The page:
Recurrent mouth and throat cancers less deadly when caused by HPV
People with late-stage cancer at the back of the mouth or throat that recurs after chemotherapy and radiation treatment are twice as likely to be alive 2 years later if their cancer is caused by the human papillomavirus (HPV), suggests new research. This study was presented at the 2014 Multidisciplinary Head and Neck Cancer Symposium, held in Scottsdale, Arizona.
Previous studies have found that people with so-called HPV-positive oropharyngeal cancers are more likely to survive than those whose cancers are related to smoking or whose origins are unknown.
The new study shows that the longer survival pattern holds even if the cancer returns. Oropharyngeal cancers, which once were linked primarily to heavy smoking, are now more likely to be caused by HPV, a virus that is transmitted by oral and other kinds of sex. The rise in HPV-associated oropharyngeal cancers has been attributed to changes in sexual behaviors, most notably an increase in oral sex partners.
For the study, the researchers used data provided by the Radiation Therapy Oncology Group on 181 patients with late-stage oropharyngeal cancer whose HPV status was known and whose cancer had spread after primary treatment.
There were 105 HPV-positive participants and 76 HPV-negative ones. Although the median time to recurrence was roughly the same (8.2 months vs 7.3 months, respectively), some 54.6% of those with HPV-positive cancer were alive 2 years after recurrence, whereas only 27.6% of those with HPV-negative cancers were still alive at that point in time.
The researchers also found that those whose cancers could be treated with surgery after recurrence—regardless of HPV status—were 52% less likely to die than those who did not undergo surgery. Surgery has typically been done in limited cases, as doctors and patients weigh the risks of surgery against the short life expectancy associated with recurrent disease.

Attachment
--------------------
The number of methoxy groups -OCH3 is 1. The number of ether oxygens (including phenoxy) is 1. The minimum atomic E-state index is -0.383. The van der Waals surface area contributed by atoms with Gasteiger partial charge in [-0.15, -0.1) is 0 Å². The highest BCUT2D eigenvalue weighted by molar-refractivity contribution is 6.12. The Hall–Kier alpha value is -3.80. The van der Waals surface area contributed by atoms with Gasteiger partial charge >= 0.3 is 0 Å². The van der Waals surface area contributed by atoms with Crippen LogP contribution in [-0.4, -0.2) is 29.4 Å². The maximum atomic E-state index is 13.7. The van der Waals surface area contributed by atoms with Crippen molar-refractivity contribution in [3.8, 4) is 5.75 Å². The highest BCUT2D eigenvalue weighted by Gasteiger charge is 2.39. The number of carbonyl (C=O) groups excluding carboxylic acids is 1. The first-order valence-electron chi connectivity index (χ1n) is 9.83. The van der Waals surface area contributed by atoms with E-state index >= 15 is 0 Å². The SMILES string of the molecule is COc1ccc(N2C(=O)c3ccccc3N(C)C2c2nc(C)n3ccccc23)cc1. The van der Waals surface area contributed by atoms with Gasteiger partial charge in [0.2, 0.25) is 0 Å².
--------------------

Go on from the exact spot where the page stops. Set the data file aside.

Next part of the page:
"Historically, if you had a recurrence, you might as well get your affairs in order, because survival rates were so dismal. It was hard to say, yes, you should go through surgery," said study leader Carole Fakhry, MD, MPH, an assistant professor in the Department of Otolaryngology-Head and Neck Surgery at the Johns Hopkins University School of Medicine in Baltimore, Maryland. "But this study shows us that surgery may have a significant survival benefit, particularly in HPV-positive patients."
Although it remains unclear why patients with HPV-positive tumors have better outcomes than those with HPV-negative tumors, researchers speculate that it may be due to biologic and immunologic properties that render HPV-positive cancers inherently less malignant or better able to respond to radiation or chemotherapy treatment.
"Until this study, we thought that once these cancers came back, patients did equally poorly regardless of whether their disease was linked to HPV," she said. "Now we know that once they recur, HPV status still matters. They still do better."